$WORK – I’m going to be working on coming up with new ways to make it easier for folks to integrate with our product.

                                              1. 1

                                                Where does molten fit on the flask -> pyramid -> django spectrum of complexity / included batteries?

                                                1. 1

                                                  I would say the core framework is simpler (in the sense of fewer, less coupled components) than flask:

                                                  • API-focused,
                                                  • no external dependencies other than typing-extensions and typing-inspect which are tiny,
                                                  • no global request context,
                                                  • no blueprints,
                                                  • no CLI,
                                                  • no development server,
                                                  • no sessions or templating.

                                                  It does, however, have everything you would need to build and API w/o bringing in other dependencies. The molten.contrib package then lays more functionality (sessions, templates, ORM, etc.) on top of that (and more dependencies!).

                                                  I would probably place it somewhere between flask and pyramid.

                                                  1. 1

                                                    Cool, sounds interesting. I think not having a development server might raise the barrier to entry, though. Every time I’ve started something with flask or pyramid it’s been with the development server. Sometimes that’s even enough for small internal projects or throwaways.

                                                    Blueprints have been one of the most confusing things in flask for me (though it’s been a few years since I tried to use them, maybe they’re better now).

                                              1. 6

                                                I’d use Dramatiq with APScheduler, but I wrote the former so I’m biased!

                                                1. 2

                                                  Was definitely also looking at Dramatiq! Can you explain why one needs both APScheduler and Dramatiq?

                                                  I also nearly missed the Cron-like scheduling in the cookbook when I looked at the Scheduling Messages portion of the guide.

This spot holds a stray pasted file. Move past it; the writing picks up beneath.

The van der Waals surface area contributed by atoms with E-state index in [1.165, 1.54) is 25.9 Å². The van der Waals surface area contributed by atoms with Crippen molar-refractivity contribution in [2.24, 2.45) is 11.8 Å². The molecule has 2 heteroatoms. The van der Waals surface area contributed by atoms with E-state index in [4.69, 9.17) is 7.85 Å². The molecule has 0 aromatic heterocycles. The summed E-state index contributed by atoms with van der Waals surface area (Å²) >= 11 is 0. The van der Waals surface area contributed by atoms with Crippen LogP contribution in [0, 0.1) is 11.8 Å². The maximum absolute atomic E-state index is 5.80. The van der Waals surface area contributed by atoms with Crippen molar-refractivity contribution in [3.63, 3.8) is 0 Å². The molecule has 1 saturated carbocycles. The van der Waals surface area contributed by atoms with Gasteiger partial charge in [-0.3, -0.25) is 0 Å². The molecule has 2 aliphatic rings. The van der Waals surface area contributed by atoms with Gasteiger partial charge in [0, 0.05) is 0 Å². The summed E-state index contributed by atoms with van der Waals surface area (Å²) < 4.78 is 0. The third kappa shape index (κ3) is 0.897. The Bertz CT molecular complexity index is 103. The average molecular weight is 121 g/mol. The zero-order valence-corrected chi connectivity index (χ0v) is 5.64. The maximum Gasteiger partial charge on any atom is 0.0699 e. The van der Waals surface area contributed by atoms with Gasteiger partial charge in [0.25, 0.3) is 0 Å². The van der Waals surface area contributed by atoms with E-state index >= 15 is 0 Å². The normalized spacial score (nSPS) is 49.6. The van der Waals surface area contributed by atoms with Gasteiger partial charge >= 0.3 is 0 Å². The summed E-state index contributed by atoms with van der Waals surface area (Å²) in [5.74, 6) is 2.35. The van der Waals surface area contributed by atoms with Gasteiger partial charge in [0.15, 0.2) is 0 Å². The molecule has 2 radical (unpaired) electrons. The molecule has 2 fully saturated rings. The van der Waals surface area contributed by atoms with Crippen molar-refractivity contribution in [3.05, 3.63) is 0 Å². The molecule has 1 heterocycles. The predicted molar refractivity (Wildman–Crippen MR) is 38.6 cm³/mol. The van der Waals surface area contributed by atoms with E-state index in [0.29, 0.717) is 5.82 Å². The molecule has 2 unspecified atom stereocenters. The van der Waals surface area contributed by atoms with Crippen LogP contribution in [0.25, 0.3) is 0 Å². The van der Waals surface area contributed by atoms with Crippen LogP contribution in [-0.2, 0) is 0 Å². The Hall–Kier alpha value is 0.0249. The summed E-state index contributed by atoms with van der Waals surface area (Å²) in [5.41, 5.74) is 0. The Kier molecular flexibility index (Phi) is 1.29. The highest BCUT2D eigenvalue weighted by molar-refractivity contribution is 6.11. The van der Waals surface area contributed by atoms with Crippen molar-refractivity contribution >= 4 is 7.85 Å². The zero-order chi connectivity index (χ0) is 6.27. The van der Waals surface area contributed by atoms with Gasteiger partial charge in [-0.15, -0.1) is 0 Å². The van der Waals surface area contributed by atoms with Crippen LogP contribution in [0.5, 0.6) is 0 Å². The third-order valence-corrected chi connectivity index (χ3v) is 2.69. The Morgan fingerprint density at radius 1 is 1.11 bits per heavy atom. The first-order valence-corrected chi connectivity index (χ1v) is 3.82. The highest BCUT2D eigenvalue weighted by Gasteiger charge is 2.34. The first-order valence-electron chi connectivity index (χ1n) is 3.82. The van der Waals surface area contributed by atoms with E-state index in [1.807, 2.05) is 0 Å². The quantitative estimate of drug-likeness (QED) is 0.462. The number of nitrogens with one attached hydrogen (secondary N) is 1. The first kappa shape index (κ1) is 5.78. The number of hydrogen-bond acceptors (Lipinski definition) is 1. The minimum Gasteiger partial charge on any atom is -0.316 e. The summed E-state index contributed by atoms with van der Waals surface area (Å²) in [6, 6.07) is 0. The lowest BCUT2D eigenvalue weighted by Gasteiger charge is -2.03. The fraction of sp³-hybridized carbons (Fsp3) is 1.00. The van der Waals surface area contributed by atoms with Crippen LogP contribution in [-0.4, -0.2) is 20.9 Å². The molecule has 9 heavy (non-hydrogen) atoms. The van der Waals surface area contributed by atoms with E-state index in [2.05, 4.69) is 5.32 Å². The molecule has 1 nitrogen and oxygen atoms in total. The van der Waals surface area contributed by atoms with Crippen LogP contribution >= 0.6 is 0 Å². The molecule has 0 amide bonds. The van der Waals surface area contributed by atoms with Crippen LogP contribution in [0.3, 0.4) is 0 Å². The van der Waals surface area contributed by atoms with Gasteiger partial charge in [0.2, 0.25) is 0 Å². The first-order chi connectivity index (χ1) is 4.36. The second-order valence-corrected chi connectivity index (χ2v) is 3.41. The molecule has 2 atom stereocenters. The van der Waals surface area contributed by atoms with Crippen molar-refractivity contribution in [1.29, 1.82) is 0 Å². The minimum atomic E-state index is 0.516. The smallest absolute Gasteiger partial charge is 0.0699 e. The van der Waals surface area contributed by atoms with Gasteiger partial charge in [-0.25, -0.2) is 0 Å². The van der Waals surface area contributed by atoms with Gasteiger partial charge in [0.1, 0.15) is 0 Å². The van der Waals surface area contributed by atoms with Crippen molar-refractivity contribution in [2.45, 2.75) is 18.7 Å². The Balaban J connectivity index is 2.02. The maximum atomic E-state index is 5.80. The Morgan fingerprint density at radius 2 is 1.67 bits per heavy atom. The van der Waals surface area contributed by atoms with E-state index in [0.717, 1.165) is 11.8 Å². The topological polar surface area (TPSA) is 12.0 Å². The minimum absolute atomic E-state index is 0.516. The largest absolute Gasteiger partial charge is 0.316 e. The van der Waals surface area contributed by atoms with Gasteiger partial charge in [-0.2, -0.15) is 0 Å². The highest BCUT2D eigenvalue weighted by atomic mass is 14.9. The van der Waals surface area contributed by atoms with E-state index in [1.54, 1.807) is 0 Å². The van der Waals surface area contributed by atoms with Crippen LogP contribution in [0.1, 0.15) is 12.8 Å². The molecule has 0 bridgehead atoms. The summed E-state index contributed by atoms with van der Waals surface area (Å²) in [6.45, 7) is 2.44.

1. 2

                                                    APScheduler (or something like it) is necessary if you want to execute tasks at regular intervals (i.e. “cron-like scheduling”) since Dramatiq doesn’t have anything built-in to do that. Of course, you can also just use cron instead of APScheduler. :D

                                                1. 9

                                                  Current job (small team):

                                                  • Commit and push changes
                                                  • Concourse CI picks those changes up and
                                                    1. if they’re not tagged, it runs the unit tests and stops
                                                    2. if they’re tagged, it runs the unit tests and continues
                                                  • It builds docker images and pushes them to ECR
                                                  • It deploys those images to ECS in the staging environment
                                                  • We monitor the changes in staging (metrics are scraped by Prometheus w/ graphing from Grafana)
                                                  • If everything looks good in staging we push a button in Concourse to send the images to ECS in the prod environment

                                                  Concourse build pipeline definition, tasks and scripts are defined in the repo and infra is managed with Terraform (which Concourse runs). It took me about three days to set everything up and it has been running smoothly ever since (~6 months).

                                                  To roll back, we just re-run older deployment jobs.

                                                  We don’t have a dedicated QA team. Everyone tests their own changes or asks someone else on the team for help and we have an extensive unit test suite.

                                                  Side projects (just me):

                                                  • ./scripts/deploy runs tests and deploys either to GAE or Heroku and that’s it.
                                                  1. 1

                                                    Same, but Jenkins and Datadog. It just works.

                                                    1. 2

                                                      Oh, using the tags to decide whether to deploy or not is a niiiice idea, I’ll steal it.

                                                  1. 4

                                                    I’m Bogdan and I sometimes write about Python.

                                                    Link: https://defn.io